“Ye-es!” I hollered from the bed, wishing she’d go away.
“Well, hurry up! You’re going to miss the bus.”
I shambled to my feet, threw on clothes from the cleanest pile on the floor, and grabbed my backpack. My iPod tumbled out, landing with a splat on my bed. I frowned. Why was it wet?
“Meghan!” came Mom’s voice yet again, and I rolled my eyes. “It’s almost seven! If I have to drive you to school because you missed the bus, you’re grounded for a month!”
“All right, all right! I’m coming, dammit!” Stomping to the door, I threw it open.
Ethan stood there, his face blue and wrinkled, his lips pulled into a rictus grin. In one hand, he clutched a butcher knife. Blood spattered his hands and face.
“Mommy slipped,” he whispered, and plunged the knife into my leg.
I WOKE UP SCREAMING.
Green flames sputtered in the hearth, casting the room in an eerie glow. Panting, I lay back against cool silk pillows, the nightmare ebbing away into reality.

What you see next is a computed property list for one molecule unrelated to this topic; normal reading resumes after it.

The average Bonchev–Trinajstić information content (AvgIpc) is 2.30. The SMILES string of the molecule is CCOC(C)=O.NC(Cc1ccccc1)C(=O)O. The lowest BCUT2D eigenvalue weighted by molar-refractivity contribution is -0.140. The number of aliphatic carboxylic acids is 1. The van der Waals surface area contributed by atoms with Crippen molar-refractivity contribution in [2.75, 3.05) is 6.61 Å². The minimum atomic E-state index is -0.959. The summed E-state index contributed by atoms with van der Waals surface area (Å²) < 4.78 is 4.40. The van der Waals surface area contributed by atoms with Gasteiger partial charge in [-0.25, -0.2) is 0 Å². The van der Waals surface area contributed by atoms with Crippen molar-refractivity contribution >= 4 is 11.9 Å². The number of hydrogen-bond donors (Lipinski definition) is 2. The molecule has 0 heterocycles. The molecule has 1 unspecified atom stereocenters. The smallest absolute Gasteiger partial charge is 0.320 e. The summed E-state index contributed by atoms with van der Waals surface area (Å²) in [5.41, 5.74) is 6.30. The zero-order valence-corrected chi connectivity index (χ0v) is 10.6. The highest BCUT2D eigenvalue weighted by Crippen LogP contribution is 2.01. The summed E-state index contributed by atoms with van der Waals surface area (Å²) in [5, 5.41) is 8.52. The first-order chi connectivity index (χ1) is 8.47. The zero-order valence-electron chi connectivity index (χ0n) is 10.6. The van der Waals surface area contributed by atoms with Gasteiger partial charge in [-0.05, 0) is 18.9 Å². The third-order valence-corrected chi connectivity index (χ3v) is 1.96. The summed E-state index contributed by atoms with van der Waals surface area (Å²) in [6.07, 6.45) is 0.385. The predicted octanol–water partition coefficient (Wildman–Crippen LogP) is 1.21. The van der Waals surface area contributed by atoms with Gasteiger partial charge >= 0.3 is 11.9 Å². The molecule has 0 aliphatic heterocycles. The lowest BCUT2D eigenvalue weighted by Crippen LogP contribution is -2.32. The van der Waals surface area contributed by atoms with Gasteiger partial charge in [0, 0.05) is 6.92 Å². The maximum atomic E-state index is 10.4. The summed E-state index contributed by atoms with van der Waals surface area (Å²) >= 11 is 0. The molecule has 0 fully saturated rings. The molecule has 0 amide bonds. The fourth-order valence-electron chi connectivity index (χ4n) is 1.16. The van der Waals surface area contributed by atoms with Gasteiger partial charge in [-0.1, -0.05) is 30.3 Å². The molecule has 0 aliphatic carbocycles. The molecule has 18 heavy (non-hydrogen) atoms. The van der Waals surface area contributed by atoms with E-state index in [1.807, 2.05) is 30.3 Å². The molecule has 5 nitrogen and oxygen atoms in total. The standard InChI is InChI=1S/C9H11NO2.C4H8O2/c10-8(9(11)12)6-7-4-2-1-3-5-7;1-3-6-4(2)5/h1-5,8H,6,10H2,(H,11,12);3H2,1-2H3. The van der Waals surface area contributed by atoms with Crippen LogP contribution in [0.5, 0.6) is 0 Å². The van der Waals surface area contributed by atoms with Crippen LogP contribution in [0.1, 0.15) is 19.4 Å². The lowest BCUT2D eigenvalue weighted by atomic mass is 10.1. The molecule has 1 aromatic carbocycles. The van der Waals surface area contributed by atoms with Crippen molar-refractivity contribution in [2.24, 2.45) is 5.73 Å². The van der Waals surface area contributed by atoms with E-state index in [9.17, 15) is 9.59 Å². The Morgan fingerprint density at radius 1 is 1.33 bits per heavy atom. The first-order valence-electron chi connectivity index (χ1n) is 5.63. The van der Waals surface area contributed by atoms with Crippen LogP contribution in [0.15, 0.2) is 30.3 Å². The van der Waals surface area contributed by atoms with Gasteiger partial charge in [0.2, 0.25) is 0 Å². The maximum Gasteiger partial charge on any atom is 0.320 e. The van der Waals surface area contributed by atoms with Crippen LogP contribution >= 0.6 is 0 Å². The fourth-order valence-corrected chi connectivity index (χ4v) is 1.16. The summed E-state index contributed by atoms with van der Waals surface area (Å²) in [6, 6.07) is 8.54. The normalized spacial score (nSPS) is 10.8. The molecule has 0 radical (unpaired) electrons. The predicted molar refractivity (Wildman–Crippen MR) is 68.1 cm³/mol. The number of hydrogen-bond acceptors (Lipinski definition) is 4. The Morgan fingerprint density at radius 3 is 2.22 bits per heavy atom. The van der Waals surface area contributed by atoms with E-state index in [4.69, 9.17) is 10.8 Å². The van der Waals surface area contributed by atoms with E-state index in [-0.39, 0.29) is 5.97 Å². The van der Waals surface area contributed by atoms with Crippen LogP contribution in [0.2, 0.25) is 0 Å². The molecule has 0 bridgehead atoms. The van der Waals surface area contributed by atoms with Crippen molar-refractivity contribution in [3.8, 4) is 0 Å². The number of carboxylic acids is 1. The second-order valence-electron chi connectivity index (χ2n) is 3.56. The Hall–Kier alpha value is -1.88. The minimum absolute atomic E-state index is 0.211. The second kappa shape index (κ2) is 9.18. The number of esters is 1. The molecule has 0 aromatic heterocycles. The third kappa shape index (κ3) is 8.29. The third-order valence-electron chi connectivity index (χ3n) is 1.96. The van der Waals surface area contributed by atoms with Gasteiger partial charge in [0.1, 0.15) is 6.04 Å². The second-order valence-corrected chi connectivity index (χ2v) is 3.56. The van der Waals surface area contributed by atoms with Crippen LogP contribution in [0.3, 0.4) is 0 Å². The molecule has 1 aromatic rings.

I was in the Seelie king’s court, as much a prisoner here as poor Puck, trapped in his cage. Ethan, the real Ethan, was still out there somewhere, waiting to be rescued. I wondered if he was all right, if he was as terrified as I was. I wondered if Mom and Luke were okay with that demon changeling in the house. I prayed Mom’s injury wasn’t serious, and that the changeling wouldn’t cause harm to anyone else.
And then, lying in a strange bed in the faery kingdom, another thought came to me. A thought sparked by something Oberon said. That man is not your father, Meghan. I am.
Is your father, not was. As if Oberon knew where he was. As if he was still alive. The thought made my heart pound in excitement. I knew it. My dad must be in Faeryland, somewhere. Maybe somewhere close. If only I could reach him.
First things first, though. I had to get out of here.
I sat up…and met the impassive green eyes of the Erlking.
He stood by the hearth, the shifting light of the flames washing over his face, making him even more eerie and spectral. His long shadow crept over the room, the horned crown branching over the bedcovers like grasping fingers. In the darkness, his eyes glowed green like a cat’s. Seeing I was awake, he nodded and beckoned to me with an elegant, long-fingered hand.